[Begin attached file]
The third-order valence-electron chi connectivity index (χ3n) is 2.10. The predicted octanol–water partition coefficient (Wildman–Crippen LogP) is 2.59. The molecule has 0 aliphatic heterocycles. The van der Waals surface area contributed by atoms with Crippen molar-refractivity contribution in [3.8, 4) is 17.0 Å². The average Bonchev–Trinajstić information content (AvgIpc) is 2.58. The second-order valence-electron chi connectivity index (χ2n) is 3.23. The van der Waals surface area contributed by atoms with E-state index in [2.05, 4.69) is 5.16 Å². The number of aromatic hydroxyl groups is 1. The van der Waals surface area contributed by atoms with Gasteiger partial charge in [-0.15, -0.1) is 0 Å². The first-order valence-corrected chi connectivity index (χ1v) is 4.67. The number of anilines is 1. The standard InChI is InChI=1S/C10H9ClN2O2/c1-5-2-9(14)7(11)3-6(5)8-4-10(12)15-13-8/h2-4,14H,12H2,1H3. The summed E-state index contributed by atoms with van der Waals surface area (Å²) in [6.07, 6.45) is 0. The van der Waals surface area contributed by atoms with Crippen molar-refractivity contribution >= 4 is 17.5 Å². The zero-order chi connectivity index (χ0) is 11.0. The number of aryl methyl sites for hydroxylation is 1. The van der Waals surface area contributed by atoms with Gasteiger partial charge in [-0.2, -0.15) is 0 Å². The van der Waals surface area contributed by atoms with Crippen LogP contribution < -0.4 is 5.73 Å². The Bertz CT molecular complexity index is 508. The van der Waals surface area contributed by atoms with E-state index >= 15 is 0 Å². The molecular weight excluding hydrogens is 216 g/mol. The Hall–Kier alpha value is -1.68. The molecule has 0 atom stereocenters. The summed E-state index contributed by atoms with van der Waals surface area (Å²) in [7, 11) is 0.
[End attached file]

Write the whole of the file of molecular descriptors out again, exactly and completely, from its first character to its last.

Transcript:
The third-order valence-electron chi connectivity index (χ3n) is 2.10. The predicted octanol–water partition coefficient (Wildman–Crippen LogP) is 2.59. The molecule has 0 aliphatic heterocycles. The van der Waals surface area contributed by atoms with Crippen molar-refractivity contribution in [3.8, 4) is 17.0 Å². The average Bonchev–Trinajstić information content (AvgIpc) is 2.58. The second-order valence-electron chi connectivity index (χ2n) is 3.23. The van der Waals surface area contributed by atoms with E-state index in [2.05, 4.69) is 5.16 Å². The number of aromatic hydroxyl groups is 1. The van der Waals surface area contributed by atoms with Gasteiger partial charge in [-0.15, -0.1) is 0 Å². The first-order valence-corrected chi connectivity index (χ1v) is 4.67. The number of anilines is 1. The standard InChI is InChI=1S/C10H9ClN2O2/c1-5-2-9(14)7(11)3-6(5)8-4-10(12)15-13-8/h2-4,14H,12H2,1H3. The summed E-state index contributed by atoms with van der Waals surface area (Å²) in [6.07, 6.45) is 0. The van der Waals surface area contributed by atoms with Crippen molar-refractivity contribution >= 4 is 17.5 Å². The zero-order chi connectivity index (χ0) is 11.0. The number of aryl methyl sites for hydroxylation is 1. The van der Waals surface area contributed by atoms with Gasteiger partial charge in [-0.2, -0.15) is 0 Å². The van der Waals surface area contributed by atoms with Crippen LogP contribution < -0.4 is 5.73 Å². The Bertz CT molecular complexity index is 508. The van der Waals surface area contributed by atoms with E-state index >= 15 is 0 Å². The molecular weight excluding hydrogens is 216 g/mol. The Hall–Kier alpha value is -1.68. The molecule has 0 atom stereocenters. The summed E-state index contributed by atoms with van der Waals surface area (Å²) in [7, 11) is 0.